Silence is the safest course for any man to adopt who distrusts himself.
True love is like ghosts, which everybody talks about and few have seen.
It is easier to be wise on behalf of others than to be so for ourselves.
If vanity does not overthrow all virtues, at least she makes them totter.
Nothing so much prevents our being natural as the desire of appearing so.
Nothing prevents us from being natural so much as the desire to appear so.
A man who finds no satisfaction in himself seeks for it in vain elsewhere.
A man of wit would often be at a loss were it not for the company of fools.
It is the habit of mediocre minds to condemn all that is beyond their grasp.
No disguise can long conceal love where it is, nor feign it where it is not.
There are people enough who despise money, but few who know how to bestow it.
We often forgive those who bore us, but we cannot forgive those whom we bore.
Men too involved in details usually become unable to deal with great matters.
Flattery is counterfeit money which, but for vanity, would have no circulation.
It is much easier to suppress a first desire than to satisfy those that follow.
We always love those who admire us; we do not always love those whom we admire.
When we do not find peace within ourselves, it is vain to seek for it elsewhere.
A man's great fame must always be measured against the means used to acquire it.
We confess our little faults only to persuade others that we have no great ones.
The gratitude of most men is merely a secret desire to receive greater benefits.
Hope and fear go arm in arm: there is no fear without hope, no hope without fear.
Great names abase, instead of elevating, those who do not know how to bear them.
Commonplace minds usually condemn what is beyond the reach of their understanding.
Loyalty is in most people only a ruse used by self-interest to attract confidence.
If we had no faults, we would not take so much pleasure in noting those of others.
We torment ourselves rather to make it appear that we are happy than to become so.
Old age is a tyrant who forbids, upon pain of death, all of the pleasures of youth.
One often goes from love to ambition, but one rarely returns from ambition to love.
Men would not live long in social contact unless they were deceived by one another.
If we judge of love by its usual effects, it resembles hatred more than friendship.
Flattery is like counterfeit money which, but for vanity, would have no circulation.
We would often be ashamed of our finest actions if the world understood our motives.
The most brilliant fortunes are often not worth the littleness required to gain them.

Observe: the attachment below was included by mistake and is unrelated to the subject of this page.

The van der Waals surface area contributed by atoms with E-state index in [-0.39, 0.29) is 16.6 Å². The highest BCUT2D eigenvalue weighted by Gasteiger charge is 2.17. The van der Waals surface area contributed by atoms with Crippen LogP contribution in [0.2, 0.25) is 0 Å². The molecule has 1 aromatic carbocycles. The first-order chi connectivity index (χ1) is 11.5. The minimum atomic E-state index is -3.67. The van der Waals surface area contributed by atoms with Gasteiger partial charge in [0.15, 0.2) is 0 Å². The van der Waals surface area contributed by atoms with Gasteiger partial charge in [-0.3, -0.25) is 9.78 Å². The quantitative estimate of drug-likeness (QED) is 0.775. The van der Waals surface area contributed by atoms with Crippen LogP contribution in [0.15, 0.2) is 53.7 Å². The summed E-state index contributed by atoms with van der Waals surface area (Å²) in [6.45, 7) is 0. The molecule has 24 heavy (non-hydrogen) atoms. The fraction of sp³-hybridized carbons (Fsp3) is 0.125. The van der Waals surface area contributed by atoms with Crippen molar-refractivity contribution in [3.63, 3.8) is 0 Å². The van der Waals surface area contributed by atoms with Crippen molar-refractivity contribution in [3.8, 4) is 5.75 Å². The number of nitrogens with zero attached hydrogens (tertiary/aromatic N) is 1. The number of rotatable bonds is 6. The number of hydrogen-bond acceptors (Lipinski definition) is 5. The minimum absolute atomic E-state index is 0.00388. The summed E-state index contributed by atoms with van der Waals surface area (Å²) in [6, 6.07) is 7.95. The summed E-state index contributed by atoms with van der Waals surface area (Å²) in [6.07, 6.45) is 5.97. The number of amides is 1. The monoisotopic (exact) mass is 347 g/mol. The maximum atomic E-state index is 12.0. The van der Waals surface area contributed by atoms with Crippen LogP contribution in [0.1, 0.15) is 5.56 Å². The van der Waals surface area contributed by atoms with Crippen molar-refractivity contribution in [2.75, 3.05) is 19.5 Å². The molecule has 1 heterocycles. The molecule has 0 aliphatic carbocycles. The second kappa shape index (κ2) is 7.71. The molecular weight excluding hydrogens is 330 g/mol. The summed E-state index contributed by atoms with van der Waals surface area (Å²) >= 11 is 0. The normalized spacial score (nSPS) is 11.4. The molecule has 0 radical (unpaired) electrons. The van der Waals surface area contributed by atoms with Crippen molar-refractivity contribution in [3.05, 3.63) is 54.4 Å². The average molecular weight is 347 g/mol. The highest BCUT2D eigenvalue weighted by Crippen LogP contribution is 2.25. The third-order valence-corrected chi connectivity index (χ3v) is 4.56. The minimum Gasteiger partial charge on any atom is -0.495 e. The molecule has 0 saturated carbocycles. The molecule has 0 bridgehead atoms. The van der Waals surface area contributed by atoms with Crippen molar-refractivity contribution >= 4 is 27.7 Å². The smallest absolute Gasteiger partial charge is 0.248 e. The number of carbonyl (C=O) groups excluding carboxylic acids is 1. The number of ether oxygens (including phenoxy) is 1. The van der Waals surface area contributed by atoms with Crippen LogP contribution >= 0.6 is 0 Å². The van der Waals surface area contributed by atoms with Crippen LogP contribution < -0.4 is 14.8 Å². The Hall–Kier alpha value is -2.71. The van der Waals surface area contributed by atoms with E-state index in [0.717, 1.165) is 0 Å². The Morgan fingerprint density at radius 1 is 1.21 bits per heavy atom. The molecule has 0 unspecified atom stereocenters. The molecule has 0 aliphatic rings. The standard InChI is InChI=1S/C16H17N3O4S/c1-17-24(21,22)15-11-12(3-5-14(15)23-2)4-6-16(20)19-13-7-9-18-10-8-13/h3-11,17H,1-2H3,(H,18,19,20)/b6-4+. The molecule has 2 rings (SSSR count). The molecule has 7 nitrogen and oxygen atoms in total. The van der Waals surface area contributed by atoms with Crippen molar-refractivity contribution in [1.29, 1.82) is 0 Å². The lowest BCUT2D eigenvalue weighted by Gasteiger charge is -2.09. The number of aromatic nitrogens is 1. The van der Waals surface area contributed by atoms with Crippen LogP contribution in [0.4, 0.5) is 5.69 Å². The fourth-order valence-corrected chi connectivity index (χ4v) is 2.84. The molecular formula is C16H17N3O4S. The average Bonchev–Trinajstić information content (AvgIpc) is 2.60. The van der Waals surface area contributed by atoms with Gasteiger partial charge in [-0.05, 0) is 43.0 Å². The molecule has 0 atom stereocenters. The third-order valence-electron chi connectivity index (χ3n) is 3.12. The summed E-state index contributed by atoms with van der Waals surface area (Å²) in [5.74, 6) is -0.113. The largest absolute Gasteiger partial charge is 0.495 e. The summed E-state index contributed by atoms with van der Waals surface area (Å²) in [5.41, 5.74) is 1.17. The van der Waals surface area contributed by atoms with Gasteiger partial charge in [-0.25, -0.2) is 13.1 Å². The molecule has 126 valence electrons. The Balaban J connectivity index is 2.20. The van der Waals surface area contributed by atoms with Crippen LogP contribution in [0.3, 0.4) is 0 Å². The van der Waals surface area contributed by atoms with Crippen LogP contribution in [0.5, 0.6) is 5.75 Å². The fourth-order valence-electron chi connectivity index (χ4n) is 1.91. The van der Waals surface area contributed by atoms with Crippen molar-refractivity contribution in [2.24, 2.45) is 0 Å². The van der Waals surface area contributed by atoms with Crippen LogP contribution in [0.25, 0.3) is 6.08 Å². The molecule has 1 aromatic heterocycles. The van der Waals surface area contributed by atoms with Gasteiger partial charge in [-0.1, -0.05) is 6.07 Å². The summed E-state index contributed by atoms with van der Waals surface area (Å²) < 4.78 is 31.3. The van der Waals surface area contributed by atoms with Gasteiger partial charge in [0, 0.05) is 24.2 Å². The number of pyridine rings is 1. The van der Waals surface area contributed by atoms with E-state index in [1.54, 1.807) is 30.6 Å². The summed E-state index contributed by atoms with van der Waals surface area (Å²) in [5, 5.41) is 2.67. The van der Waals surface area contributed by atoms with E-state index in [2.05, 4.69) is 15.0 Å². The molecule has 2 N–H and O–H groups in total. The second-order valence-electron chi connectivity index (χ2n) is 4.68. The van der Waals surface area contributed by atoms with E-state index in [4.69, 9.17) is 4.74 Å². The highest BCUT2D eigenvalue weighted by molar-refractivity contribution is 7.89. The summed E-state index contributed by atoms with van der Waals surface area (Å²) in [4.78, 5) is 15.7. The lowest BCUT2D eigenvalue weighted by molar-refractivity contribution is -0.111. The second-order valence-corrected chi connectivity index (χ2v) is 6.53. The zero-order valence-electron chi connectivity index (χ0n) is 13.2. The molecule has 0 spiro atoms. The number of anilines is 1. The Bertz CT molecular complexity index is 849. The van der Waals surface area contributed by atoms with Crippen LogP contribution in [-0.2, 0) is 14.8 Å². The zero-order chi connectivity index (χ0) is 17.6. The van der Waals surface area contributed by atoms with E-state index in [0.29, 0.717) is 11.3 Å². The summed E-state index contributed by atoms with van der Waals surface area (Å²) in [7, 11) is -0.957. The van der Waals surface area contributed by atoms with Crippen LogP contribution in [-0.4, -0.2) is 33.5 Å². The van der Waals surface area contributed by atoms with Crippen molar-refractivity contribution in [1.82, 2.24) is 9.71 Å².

We often pass from love to ambition, but we hardly ever return from ambition to love.
A man's happiness or unhappiness depends as much on his temperament as on his destiny.
The love of justice is, in most men, nothing more than the fear of suffering injustice.
The love of justice is simply, in the majority of men, the fear of suffering injustice.
To safeguard one's health at the cost of too strict a diet is a tiresome illness indeed.
The most violent passions sometimes leave us at rest, but vanity agitates us constantly.
It is not sufficient to have great qualities; we must be able to make proper use of them.
We sometimes think that we hate flattery, but we only hate the manner in which it is done.
True eloquence consists in saying all that is necessary, and nothing but what is necessary.
The glory of great men should always be measured by the means they have used to acquire it.
In the misfortune of our best friends, we always find something which is not displeasing to us.
The steadfastness of the wise is but the art of keeping their agitation locked in their hearts.
The accent of one's birthplace lingers in the mind and in the heart as it does in one's speech.
Philosophy triumphs easily over past evils and future evils; but present evils triumph over it.
No one has ever taken the trouble to stretch and carry his understanding as far as it could go.
If we had no faults of our own, we would not take so much pleasure in noticing those of others.
The accent of a man's native country remains in his mind and his heart, as it does in his speech.
The renown of great men should always be measured by the means which they have used to acquire it.
Hope, deceitful as it is, serves at least to lead us to the end of our lives by an agreeable route.